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RadhikaGiriRao
PhD candidate, Department of Chemical and Biological Engineering, Iowa State University, USA
September 4, 2017 · 490 Reads

A long-standing question in catalyst chemistry has just been answered

Editor’s note: The discovery makes a breakthrough in one of the long-standing questions in catalysis and facilitates the development of novel materials that can produce fuels and chemicals more efficiently and with less waste.
Editor: Dr. Shane Friesen

Motivation behind the research

Palladium nanoparticles supported on carbons (Pd/C) are commonly used as catalysts for the industrial production of a vast variety of chemicals used for paints and coatings, plastics, and pharmaceuticals. Despite the industrial importance of Pd/C catalysts, many of their fundamental properties are still poorly understood. There is especially a lack of understanding of how the carbon support may influence the performance of the palladium metal. Due to this, the best carbon support is typically chosen based on trial and error, after testing carbons from different suppliers.

For years, scientists have attempted to explain the observed differences in catalytic performance, but with little success. The challenge comes from the complex nature of carbon supports that includes both the physical and chemical properties of carbons (e.g., porosity, hydrophilic-hydrophobic character, acid-base properties). This shortcoming of previous studies was identified and carefully addressed in our study.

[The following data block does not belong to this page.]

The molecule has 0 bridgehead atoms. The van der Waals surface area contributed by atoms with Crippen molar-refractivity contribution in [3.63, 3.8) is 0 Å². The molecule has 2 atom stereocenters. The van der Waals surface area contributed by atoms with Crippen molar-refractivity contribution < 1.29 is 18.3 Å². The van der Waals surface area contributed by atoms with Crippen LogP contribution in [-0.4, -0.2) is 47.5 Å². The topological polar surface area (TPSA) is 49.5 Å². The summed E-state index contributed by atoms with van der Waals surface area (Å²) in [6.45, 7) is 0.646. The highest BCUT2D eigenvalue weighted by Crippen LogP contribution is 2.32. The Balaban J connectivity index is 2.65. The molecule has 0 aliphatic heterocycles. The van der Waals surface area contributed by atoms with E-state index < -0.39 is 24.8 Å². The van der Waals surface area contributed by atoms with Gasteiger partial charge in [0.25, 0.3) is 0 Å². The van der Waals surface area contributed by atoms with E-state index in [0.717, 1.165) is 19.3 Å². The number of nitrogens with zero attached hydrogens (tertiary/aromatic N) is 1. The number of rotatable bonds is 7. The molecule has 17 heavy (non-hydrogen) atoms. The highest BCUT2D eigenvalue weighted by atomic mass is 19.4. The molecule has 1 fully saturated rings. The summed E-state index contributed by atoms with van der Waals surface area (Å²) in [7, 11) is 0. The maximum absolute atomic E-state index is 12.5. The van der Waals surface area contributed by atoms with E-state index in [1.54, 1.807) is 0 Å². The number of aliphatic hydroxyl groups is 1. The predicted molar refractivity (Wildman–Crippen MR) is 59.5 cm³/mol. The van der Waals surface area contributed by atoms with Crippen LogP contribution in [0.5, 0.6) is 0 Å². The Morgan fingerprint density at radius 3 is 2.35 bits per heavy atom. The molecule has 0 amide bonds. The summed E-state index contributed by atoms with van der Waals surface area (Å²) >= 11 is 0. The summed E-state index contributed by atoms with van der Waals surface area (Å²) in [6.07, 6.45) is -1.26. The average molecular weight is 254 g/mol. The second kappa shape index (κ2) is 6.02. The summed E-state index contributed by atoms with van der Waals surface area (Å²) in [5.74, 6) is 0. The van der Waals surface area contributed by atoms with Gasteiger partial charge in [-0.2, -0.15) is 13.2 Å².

The Discovery

We decreased the physical complexity of the nanocarbons by utilizing carbon nanotube supports that have a simple three-dimensional structure, similar to a hollow cylindrical tube. This simple geometry makes them easier to characterize using high resolution electron microscopes and other techniques, and makes it easier to understand the nature of the interactions between the palladium metal nanoparticles and the carbon surface. This approach demonstrated that catalytic activity is related to the chemical properties of the nanocarbon surface, to the nanocarbon electronic properties, and to the way the carbon surface interacts with the palladium atoms. While being catalytically inactive, it indirectly influences the reaction by altering the metal catalyst. We also provide a simple strategy to control the chemical nature of carbons using thermal treatments and highlight the role these properties play in the catalyst. Therefore, the work provides a foundation for the development of the next-generation of carbon-supported catalysts wherein the choice of the type of carbon can be made rationally and the efficiency of the industrial processes can be improved.

The Future

The development of better catalysts is expected to result in improved industrial production of chemicals including common chemicals and pharmaceuticals, as well as resulting in less waste. The future direction of this work would involve the investigation of more complex properties of carbons and expanding the scope for a broad array of reactions in order to widen the impact of this study. Altogether, we are very excited to explore new directions with our findings and expand the horizons of the applications of these catalysts.

Research Article: Interfacial charge distributions in carbon-supported palladium catalysts. Nature Communication, 2017. 

This article was co-authored by Dr. Jean-Philippe Tessonnier, Department of Chemical and Biological Engineering, Iowa State University

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